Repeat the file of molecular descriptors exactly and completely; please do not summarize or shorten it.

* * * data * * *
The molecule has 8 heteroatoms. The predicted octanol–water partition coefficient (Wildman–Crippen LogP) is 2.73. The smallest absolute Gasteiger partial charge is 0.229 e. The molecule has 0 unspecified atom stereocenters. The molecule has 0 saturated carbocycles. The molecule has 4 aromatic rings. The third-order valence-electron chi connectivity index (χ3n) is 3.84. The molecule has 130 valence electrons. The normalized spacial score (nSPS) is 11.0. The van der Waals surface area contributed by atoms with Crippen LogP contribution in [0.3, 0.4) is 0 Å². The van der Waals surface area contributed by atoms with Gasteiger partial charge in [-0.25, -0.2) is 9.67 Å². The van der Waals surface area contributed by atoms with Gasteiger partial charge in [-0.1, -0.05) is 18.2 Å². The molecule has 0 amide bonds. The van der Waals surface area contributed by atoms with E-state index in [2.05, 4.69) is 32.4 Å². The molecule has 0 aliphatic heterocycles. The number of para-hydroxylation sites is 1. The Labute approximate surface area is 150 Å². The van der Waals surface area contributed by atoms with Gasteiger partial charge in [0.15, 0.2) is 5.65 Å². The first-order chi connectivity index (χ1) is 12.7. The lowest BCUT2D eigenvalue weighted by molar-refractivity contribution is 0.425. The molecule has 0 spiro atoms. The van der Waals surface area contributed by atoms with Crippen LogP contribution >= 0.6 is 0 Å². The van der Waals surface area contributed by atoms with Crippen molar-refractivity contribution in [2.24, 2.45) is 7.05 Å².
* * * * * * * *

The molecule has 8 heteroatoms. The predicted octanol–water partition coefficient (Wildman–Crippen LogP) is 2.73. The smallest absolute Gasteiger partial charge is 0.229 e. The molecule has 0 unspecified atom stereocenters. The molecule has 0 saturated carbocycles. The molecule has 4 aromatic rings. The third-order valence-electron chi connectivity index (χ3n) is 3.84. The molecule has 130 valence electrons. The normalized spacial score (nSPS) is 11.0. The van der Waals surface area contributed by atoms with Crippen LogP contribution in [0.3, 0.4) is 0 Å². The van der Waals surface area contributed by atoms with Gasteiger partial charge in [-0.25, -0.2) is 9.67 Å². The van der Waals surface area contributed by atoms with Gasteiger partial charge in [-0.1, -0.05) is 18.2 Å². The molecule has 0 amide bonds. The van der Waals surface area contributed by atoms with E-state index in [2.05, 4.69) is 32.4 Å². The molecule has 0 aliphatic heterocycles. The number of para-hydroxylation sites is 1. The Labute approximate surface area is 150 Å². The van der Waals surface area contributed by atoms with Gasteiger partial charge in [0.15, 0.2) is 5.65 Å². The first-order chi connectivity index (χ1) is 12.7. The lowest BCUT2D eigenvalue weighted by molar-refractivity contribution is 0.425. The molecule has 0 spiro atoms. The van der Waals surface area contributed by atoms with Crippen LogP contribution >= 0.6 is 0 Å². The van der Waals surface area contributed by atoms with Crippen molar-refractivity contribution in [2.24, 2.45) is 7.05 Å².